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Can Language Barriers in Health Care Lead to Adverse Events?

A preview of two cases to be discussed at the upcoming 2010 IMIA Conference

Minimizing risk is a crucial piece of any hospital’s or provider’s work: though medicine is inherently unpredictable, they all follow programs, procedures, and plans designed to make treatments effective and reduce the chances of harming patients or providing services that stimulate lawsuits. Barbara Lightizer, MS, MA, CPHRM, director of Risk Management, Patient Relations and Interpreter Services at Newton-Wellesley Hospital, uses this definition of risk management: “The process of making and carrying out decisions that will help prevent adverse consequences and minimize the negative effects of accidental losses on an individual or an organization.” So how do interpreters for low English proficiency (LEP) patients fit into the risk management picture at hospitals and providers’ offices? Read the rest of this entry »

RWJF project offers video on hospital language services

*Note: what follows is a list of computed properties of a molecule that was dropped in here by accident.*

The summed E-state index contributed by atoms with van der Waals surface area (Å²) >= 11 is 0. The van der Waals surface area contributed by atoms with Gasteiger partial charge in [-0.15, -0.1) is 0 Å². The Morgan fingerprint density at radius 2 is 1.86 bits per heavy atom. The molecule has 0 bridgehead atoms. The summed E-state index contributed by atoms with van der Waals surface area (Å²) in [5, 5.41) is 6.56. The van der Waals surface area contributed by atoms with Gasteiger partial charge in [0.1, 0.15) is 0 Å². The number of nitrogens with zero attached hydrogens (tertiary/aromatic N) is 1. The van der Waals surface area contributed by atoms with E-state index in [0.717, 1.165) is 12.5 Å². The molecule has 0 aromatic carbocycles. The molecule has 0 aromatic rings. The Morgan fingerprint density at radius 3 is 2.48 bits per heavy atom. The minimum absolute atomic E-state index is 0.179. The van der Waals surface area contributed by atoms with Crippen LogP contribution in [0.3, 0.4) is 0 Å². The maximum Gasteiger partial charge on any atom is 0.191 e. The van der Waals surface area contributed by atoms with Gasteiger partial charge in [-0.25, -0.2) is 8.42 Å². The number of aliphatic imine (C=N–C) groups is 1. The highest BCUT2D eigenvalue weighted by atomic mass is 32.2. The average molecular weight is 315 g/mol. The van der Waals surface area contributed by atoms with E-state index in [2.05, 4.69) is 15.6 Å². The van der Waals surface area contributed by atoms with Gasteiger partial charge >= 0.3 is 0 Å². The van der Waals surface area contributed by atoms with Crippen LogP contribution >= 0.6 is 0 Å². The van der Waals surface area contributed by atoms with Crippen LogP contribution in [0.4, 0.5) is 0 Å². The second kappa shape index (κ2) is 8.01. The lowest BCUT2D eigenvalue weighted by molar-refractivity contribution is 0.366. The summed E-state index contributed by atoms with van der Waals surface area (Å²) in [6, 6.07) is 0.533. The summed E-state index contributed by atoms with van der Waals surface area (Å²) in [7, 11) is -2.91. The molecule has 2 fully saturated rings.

A new video from the Robert Wood Johnson Foundation’s Speaking Together project describes the role that language services play in delivering high quality health care. The video features Cambridge Hospital in Massachusetts and Phoenix Children’s Hospital, where medically trained interpreters are contributing to safety and clinical outcomes for patients who speak or understand little English. The hospitals are participants in the national project to improve health care language services and reduce health care disparities associated with language barriers. Another initiative supporting hospitals with language assistance resources is the Missouri Hospital Association’s Web site.